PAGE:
Social justice is a term that has been a part of American politics since the mid 1960s. Unfortunately, there is no national understanding on exactly what this term means. As an American historian that has spent considerable time studying the history of the early republic, there was a strong desire to create a nation founded on the concept of equality under the law. Men such as Benjamin Franklin, John Jay, Alexander Hamilton, and James Madison had grown up in a society where one’s social status was dictated by birth. Each of those men, held high in regard by the American colonials, were, in the eyes of the English elite, commoners without any claim to the benefits of nobility.
Category Archives: A nation in distress
College students are asking a lot of questions. They aren’t looking for the bullet point stock answers provided by the American mainstream media and Liberals within the college and university system. Unfortunately, there’s not many other places they can go to find the answers they seek. Since the summer semester of 2009, I decided that if students asked my my opinion, I would answer their questions after class or during my office hours. In those early days I would see an average of about three college student a week. This semester, partly driven out of fear over the national elections in November, a dozen students regularly contact me either through email, text message, phone calls, and Facebook in addition to my office hours and times before and after class.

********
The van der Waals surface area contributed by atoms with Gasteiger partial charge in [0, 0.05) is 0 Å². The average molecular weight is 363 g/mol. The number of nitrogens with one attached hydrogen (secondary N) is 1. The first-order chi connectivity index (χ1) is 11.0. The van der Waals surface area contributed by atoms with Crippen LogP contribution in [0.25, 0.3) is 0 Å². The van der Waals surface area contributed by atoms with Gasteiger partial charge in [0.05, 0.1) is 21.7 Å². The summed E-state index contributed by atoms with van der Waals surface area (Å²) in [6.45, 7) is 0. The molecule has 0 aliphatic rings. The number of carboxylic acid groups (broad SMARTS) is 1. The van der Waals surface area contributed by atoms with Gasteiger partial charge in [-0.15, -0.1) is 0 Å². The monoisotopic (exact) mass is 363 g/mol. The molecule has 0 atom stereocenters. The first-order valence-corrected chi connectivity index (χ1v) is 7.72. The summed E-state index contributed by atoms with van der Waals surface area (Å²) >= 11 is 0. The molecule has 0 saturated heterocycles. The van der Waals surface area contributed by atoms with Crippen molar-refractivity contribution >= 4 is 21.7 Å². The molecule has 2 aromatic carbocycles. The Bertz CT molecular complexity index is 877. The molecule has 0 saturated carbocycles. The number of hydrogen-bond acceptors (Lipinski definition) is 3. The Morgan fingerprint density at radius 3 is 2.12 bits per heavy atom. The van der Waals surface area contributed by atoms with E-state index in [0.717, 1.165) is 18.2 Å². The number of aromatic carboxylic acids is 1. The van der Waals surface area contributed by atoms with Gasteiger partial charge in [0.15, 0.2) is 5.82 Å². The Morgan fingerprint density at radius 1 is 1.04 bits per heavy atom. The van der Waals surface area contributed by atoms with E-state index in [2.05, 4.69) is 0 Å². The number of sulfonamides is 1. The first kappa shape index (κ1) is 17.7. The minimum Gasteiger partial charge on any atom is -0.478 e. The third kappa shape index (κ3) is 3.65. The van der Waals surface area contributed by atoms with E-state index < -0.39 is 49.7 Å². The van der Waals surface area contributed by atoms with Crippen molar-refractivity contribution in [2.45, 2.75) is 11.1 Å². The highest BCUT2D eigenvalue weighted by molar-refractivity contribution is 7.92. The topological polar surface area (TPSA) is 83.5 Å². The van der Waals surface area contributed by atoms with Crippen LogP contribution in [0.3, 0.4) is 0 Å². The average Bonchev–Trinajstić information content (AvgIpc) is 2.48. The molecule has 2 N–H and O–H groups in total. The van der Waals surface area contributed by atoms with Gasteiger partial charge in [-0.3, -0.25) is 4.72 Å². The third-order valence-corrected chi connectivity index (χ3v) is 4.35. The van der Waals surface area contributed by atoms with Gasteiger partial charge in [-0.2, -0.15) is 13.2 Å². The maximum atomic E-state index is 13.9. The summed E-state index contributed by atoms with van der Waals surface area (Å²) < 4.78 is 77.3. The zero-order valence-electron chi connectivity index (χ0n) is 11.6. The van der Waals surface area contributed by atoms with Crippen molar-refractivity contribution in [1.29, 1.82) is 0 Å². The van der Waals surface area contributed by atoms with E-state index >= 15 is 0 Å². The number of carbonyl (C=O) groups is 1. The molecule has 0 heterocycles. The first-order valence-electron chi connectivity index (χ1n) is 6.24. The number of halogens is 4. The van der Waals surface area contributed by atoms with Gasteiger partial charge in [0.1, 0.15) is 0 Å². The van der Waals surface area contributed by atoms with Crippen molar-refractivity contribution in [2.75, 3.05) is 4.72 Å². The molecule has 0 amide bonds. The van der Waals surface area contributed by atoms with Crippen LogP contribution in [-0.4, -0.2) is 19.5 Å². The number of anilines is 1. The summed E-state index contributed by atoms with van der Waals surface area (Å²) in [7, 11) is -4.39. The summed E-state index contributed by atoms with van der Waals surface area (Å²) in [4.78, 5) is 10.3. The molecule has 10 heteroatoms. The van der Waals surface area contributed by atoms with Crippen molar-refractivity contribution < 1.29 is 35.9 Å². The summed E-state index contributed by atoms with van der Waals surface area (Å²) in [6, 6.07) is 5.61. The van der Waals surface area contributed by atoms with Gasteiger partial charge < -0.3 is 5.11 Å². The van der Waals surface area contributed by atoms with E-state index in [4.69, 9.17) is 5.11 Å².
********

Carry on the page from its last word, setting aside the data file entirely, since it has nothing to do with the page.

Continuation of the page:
August always brings about an opportunity for me to study the new trends of the younger generation. It marks the beginning of a new academic year and for many young people, the change to reinvent themselves as they enter what they consider the adult world. Over the past seven years I have seen several trends that made me question the future of our nation. This semester I began to notice something new – two distinct sets of new trends that should make Americans become more serious about what we are teaching the younger generation of Americans.